For any process to work well, the people running it need to have the right skills and competencies and S&OP is no exception. Even when having done an excellent job in creating buy-in and setting-up processes and systems, S&OP will not be effective if the practitioners are not able to execute it.
Competencies and skills can be developed. The 70-20-10 model states that people learn 70% by doing, 20% from colleagues and only 10% by formal learning. This means that for 90% of the learning, companies rely on formal and informal feedback loops. In S&OP this is inherently more difficult than in most other processes. Why?
- Slow process
S&OP in most companies has a monthly cycle, so learning by doing will always be slow. Attention can easily be swamped by new initiatives and daily fire fighting. S&OP learning by doing requires above average discipline and stamina.
- Slow feedback loop
S&OP is a decision making process with a planning horizon of typically 3-18 months. The impact of decisions made in S&OP may only become apparent after many, many months. Learning by doing takes forever.
- …or no feedback loop at all?
S&OP is by definition a cross-functional process that helps to realise the company’s strategy. A decision prepared by supply chain can easily impact sales and financial KPIs and vice versa. This may even be clear at the time of decision making, but how often do companies make the link afterwards and evaluate this? S&OP learning by doing may not happen at all.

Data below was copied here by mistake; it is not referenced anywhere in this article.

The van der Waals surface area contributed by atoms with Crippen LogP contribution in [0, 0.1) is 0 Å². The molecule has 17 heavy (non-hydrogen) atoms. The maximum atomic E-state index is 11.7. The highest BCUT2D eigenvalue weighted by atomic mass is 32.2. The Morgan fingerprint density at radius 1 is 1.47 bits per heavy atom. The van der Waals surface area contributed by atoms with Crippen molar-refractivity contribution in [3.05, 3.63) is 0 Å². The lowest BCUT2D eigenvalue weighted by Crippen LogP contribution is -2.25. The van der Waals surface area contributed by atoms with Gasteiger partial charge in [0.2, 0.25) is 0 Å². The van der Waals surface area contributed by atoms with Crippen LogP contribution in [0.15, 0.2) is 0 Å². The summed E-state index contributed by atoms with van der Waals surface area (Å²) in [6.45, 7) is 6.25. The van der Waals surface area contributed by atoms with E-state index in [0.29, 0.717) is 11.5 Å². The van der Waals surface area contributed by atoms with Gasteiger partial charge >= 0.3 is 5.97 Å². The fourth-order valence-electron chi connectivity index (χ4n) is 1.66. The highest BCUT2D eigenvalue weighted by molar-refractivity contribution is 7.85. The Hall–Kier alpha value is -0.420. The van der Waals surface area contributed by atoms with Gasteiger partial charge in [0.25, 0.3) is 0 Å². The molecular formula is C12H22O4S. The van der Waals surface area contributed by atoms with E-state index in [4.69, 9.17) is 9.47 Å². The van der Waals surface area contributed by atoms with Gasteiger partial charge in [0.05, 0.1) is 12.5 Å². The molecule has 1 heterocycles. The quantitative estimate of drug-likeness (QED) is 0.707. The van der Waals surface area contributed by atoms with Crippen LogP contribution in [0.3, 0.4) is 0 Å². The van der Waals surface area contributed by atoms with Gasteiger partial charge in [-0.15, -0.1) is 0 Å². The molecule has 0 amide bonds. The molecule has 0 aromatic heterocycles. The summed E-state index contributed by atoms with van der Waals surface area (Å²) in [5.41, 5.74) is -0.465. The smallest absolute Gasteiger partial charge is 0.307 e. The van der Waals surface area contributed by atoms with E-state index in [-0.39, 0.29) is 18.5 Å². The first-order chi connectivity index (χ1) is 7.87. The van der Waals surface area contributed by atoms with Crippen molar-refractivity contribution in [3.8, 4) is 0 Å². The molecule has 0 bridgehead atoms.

In order to address these inherent difficulties, we have adopted the “Magic Circle” and combine this with simulations and serious gaming. The Magic Circle is an important concept that exploits the fact that most people learn more from experiences than from listening and reading. The reflection and conceptualisation steps make people think rather than learn passively and so drive deep learning. When the facilitators are S&OP experts, they can add expertise and best practices to the learning cycles and help participants translate the new insights to their real work environments.
By introducing a realistic and simulated environment, we can shorten the feedback loops from many months to several hours. By applying the Magic Circle, we can close the feedback loops, even when they are cross-functional and relate to long term strategies. By applying simulations therefore, we can finally ensure real learning by doing, even in S&OP.
Is serious gaming the be-all and end-all in S&OP learning? Obviously not; S&OP is a complex process that requires a blend of formal learning, coaching, PDCA cycles, etc. But a representative simulation offers a very powerful platform to really give the S&OP competencies in your company a boost. And finally, it can also make S&OP learning fun; not unimportant if you are looking for buy-in as well!